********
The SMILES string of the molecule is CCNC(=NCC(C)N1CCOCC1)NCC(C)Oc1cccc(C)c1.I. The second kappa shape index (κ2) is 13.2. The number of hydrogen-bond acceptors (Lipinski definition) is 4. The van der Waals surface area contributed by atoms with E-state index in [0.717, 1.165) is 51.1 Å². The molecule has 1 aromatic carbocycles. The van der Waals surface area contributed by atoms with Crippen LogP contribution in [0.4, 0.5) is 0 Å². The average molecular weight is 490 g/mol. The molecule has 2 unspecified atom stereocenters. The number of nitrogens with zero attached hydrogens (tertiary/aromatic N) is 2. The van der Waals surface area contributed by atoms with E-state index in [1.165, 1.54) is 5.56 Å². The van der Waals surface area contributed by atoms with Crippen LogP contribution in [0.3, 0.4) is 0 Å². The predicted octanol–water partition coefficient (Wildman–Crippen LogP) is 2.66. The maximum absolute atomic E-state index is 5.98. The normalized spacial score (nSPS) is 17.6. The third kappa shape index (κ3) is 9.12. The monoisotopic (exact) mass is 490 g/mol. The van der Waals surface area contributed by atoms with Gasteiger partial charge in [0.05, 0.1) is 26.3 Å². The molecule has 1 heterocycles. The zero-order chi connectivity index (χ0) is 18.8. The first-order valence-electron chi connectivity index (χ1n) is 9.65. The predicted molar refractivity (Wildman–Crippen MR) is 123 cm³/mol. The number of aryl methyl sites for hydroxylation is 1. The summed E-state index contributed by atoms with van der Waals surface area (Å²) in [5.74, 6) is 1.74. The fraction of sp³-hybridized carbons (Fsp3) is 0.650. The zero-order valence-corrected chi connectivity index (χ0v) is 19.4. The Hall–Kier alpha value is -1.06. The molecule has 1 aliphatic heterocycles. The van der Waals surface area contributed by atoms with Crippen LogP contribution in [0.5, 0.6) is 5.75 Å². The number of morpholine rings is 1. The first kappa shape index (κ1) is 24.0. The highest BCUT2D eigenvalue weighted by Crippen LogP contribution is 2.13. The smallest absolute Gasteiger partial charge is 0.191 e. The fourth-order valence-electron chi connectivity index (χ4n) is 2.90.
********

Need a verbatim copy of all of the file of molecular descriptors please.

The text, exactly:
The SMILES string of the molecule is CCNC(=NCC(C)N1CCOCC1)NCC(C)Oc1cccc(C)c1.I. The second kappa shape index (κ2) is 13.2. The number of hydrogen-bond acceptors (Lipinski definition) is 4. The van der Waals surface area contributed by atoms with E-state index in [0.717, 1.165) is 51.1 Å². The molecule has 1 aromatic carbocycles. The van der Waals surface area contributed by atoms with Crippen LogP contribution in [0.4, 0.5) is 0 Å². The average molecular weight is 490 g/mol. The molecule has 2 unspecified atom stereocenters. The number of nitrogens with zero attached hydrogens (tertiary/aromatic N) is 2. The van der Waals surface area contributed by atoms with E-state index in [1.165, 1.54) is 5.56 Å². The van der Waals surface area contributed by atoms with Crippen LogP contribution in [0.3, 0.4) is 0 Å². The predicted octanol–water partition coefficient (Wildman–Crippen LogP) is 2.66. The maximum absolute atomic E-state index is 5.98. The normalized spacial score (nSPS) is 17.6. The third kappa shape index (κ3) is 9.12. The monoisotopic (exact) mass is 490 g/mol. The van der Waals surface area contributed by atoms with Gasteiger partial charge in [0.05, 0.1) is 26.3 Å². The molecule has 1 heterocycles. The zero-order chi connectivity index (χ0) is 18.8. The first-order valence-electron chi connectivity index (χ1n) is 9.65. The predicted molar refractivity (Wildman–Crippen MR) is 123 cm³/mol. The number of aryl methyl sites for hydroxylation is 1. The summed E-state index contributed by atoms with van der Waals surface area (Å²) in [5.74, 6) is 1.74. The fraction of sp³-hybridized carbons (Fsp3) is 0.650. The zero-order valence-corrected chi connectivity index (χ0v) is 19.4. The Hall–Kier alpha value is -1.06. The molecule has 1 aliphatic heterocycles. The van der Waals surface area contributed by atoms with Crippen LogP contribution in [0.5, 0.6) is 5.75 Å². The number of morpholine rings is 1. The first kappa shape index (κ1) is 24.0. The highest BCUT2D eigenvalue weighted by Crippen LogP contribution is 2.13. The smallest absolute Gasteiger partial charge is 0.191 e. The fourth-order valence-electron chi connectivity index (χ4n) is 2.90.